And now, the moment you have all been waiting for… THE TWIST! Here is how our Reading Conferences are different from all the other Reading Conferences you have seen out there. Our Formal Reading Conferences are STUDENT LED! Student Led Formal Reading Conferences make all the difference! Let your students choose the standard they want to discuss with you! In our classrooms, we have Standards Based Reading Conference forms that each child fills out before their formal conference. Students have a choice between 22 versions. Just so you have an idea, some examples of these are plot, point of view, genre, and theme. When we sit down with a student, we allow students to take the reigns and lead the conference. Our students already have the talking points on their formal Reading Conference form. We sit back and listen to them be the expert on the standard they chose. While we are listening, we take notes on the student as a reader. If you need to keep the conference going, we have a set of question cards that have a list of questions for each standard. We simply turn to the card, pick a question and keep the conference going. If you notice, there was a whole lot of teacher listening and student talking. Teachers need to be an active listener. Be their “equal” during a Reading Conference. Hold back from talking at them and just listen to the reader. You will learn a lot more this way!

Reading Conferences are for EVERY Teacher, Yes, EVEN YOU! Avoid the Top Teacher Excuses for Not Conferring!

Top Teacher Excuses for NOT Conferring About Reading

  1. Reading Conferences are too much work.
  2. I don’t have time in my day for Reading Conferences
  3. I don’t know what to do during a Reading Conference

Did you agree with any of these Top Teacher Excuses? After reading this blog post, we hope that we have helped you with these “excuses.” Here is our advise to you. Reading Conferences sound like a scary topic, but to us, the only thing that is scary is a teacher who does not conduct Reading Conferences. Here is our plea to teachers. Try it. Try Reading Conferences. Start small and watch how good you get! Meet with a student about their Independent Reading. You will discover that you have never known your students better, both personally and as a reader. You will implement an individualized learning plan without even realizing it. Your students will see how much you care about them, along with reading. Your students will be pushed to the next level as a reader.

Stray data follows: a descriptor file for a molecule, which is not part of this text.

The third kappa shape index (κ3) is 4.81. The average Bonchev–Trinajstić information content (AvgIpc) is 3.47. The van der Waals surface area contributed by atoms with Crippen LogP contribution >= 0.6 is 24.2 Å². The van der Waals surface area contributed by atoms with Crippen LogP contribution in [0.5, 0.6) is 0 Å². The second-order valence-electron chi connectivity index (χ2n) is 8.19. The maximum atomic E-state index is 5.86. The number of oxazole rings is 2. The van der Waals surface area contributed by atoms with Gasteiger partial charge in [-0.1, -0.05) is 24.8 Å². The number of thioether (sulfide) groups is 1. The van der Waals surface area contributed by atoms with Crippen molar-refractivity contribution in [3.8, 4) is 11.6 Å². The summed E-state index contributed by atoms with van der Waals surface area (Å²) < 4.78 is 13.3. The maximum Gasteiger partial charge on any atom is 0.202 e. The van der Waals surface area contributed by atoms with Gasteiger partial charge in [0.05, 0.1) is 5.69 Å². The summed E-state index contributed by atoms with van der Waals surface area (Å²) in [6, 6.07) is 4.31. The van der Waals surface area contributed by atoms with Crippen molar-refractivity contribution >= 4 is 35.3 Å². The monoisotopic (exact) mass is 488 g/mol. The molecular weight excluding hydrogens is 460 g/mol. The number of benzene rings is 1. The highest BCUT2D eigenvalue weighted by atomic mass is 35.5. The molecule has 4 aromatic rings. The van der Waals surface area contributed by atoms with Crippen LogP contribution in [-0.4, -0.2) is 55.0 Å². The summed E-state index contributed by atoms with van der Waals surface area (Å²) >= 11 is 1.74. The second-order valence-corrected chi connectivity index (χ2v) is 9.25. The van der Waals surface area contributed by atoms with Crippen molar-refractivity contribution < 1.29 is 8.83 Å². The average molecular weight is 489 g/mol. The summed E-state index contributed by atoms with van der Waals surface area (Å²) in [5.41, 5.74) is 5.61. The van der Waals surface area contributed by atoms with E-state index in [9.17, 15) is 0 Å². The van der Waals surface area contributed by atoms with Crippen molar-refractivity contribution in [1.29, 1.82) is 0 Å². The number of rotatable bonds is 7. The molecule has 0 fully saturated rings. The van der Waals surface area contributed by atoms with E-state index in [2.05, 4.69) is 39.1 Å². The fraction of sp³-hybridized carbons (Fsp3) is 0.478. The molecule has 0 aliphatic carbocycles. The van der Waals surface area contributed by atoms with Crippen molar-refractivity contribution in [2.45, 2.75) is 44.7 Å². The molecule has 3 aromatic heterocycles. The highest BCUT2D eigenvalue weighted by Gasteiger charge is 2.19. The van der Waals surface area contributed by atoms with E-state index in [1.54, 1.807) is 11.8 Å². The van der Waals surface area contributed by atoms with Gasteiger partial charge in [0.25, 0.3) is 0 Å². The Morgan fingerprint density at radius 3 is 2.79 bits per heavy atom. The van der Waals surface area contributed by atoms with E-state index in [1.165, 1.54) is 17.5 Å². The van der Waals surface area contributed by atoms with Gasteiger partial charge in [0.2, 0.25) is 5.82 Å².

You will create a Reading Community that loves reading!

 

Let The Rigorous Owl Help!

Find out about the Benefits of Reading Conferences HERE!

Reading Conferences are the HEARTBEAT of a Reading Classroom! Find out more HERE!

Want to do Reading Conferences

The Rigorous Owl’s Way?
Reading Conferences in 6 Easy Steps

Click on the Image Above or HERE!

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Book Clubs for the Upper Elementary Classroom

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14 Comments

  • I love the idea of reading conferences! You have given me some great tips on how to get started. Thank you!

    Reply
  • Conferences are my struggle reading and writing. Strategies outline in this post seem doable. Exciting resource, thank you for creating it.

    Reply
  • I LOVE reading conferences but I struggle to meaningfully meet with each of my students! I find myself rushing to get to everyone and then not actually accomplishing much of anything! I would love to get some ideas from your materials about how to make reading conferences work in my classroom!

    Reply
  • I’m a second year teacher and have wanted to start reading conferences but didn’t know how to start or effectively do this, thank you for the awesome resources you create!

    Reply
  • Reading conferences are always something I’ve wanted to do, but never been sure how. I’m excited to get started, now.

    Reply
  • If I wasn’t paying for my wedding soon, I’d buy this in a heartbeat! If I don’t win, I’ll buy it for the next school year!

    Reply
  • Love this resource to help streamline conferences with students. Thanks!

    Reply
  • I finally figured out my time management for my reading block and having book club coaching conferences are my favorite time of my day

    Reply
  • I love getting to work with kids one on one. I usually do reading conferences at the beginning of every guided reading group. I see each student about 1 time in 6 days.
    I appreciate your ideas.

    Reply
  • Enjoyed your blog post very much. Can’t wait to get started with reading conferences.

    Reply
  • I love this idea! I would love to get this started with my students. This is my second year teaching and I have sooo much to learn!

    Reply
  • This is will help my students become life-long readers! Can’t wait to implement!

    Reply